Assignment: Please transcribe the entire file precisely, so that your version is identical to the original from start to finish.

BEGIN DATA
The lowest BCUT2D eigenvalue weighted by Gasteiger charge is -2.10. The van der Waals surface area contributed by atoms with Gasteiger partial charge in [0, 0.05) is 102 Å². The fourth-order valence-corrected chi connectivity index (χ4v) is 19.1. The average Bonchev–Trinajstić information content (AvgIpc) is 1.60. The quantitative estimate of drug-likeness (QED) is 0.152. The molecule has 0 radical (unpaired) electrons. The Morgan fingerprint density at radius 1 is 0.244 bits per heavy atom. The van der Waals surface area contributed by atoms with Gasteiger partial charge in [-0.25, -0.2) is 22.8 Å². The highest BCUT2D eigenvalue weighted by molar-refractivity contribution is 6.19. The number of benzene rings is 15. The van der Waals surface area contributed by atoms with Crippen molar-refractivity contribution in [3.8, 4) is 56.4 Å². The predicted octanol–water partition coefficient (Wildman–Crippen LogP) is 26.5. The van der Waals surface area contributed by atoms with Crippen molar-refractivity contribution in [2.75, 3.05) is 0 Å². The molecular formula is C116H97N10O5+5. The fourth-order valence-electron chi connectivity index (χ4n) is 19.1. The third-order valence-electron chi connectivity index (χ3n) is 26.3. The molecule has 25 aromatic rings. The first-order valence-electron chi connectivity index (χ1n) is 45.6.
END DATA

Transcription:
The lowest BCUT2D eigenvalue weighted by Gasteiger charge is -2.10. The van der Waals surface area contributed by atoms with Gasteiger partial charge in [0, 0.05) is 102 Å². The fourth-order valence-corrected chi connectivity index (χ4v) is 19.1. The average Bonchev–Trinajstić information content (AvgIpc) is 1.60. The quantitative estimate of drug-likeness (QED) is 0.152. The molecule has 0 radical (unpaired) electrons. The Morgan fingerprint density at radius 1 is 0.244 bits per heavy atom. The van der Waals surface area contributed by atoms with Gasteiger partial charge in [-0.25, -0.2) is 22.8 Å². The highest BCUT2D eigenvalue weighted by molar-refractivity contribution is 6.19. The number of benzene rings is 15. The van der Waals surface area contributed by atoms with Crippen molar-refractivity contribution in [3.8, 4) is 56.4 Å². The predicted octanol–water partition coefficient (Wildman–Crippen LogP) is 26.5. The van der Waals surface area contributed by atoms with Crippen molar-refractivity contribution in [2.75, 3.05) is 0 Å². The molecular formula is C116H97N10O5+5. The fourth-order valence-electron chi connectivity index (χ4n) is 19.1. The third-order valence-electron chi connectivity index (χ3n) is 26.3. The molecule has 25 aromatic rings. The first-order valence-electron chi connectivity index (χ1n) is 45.6.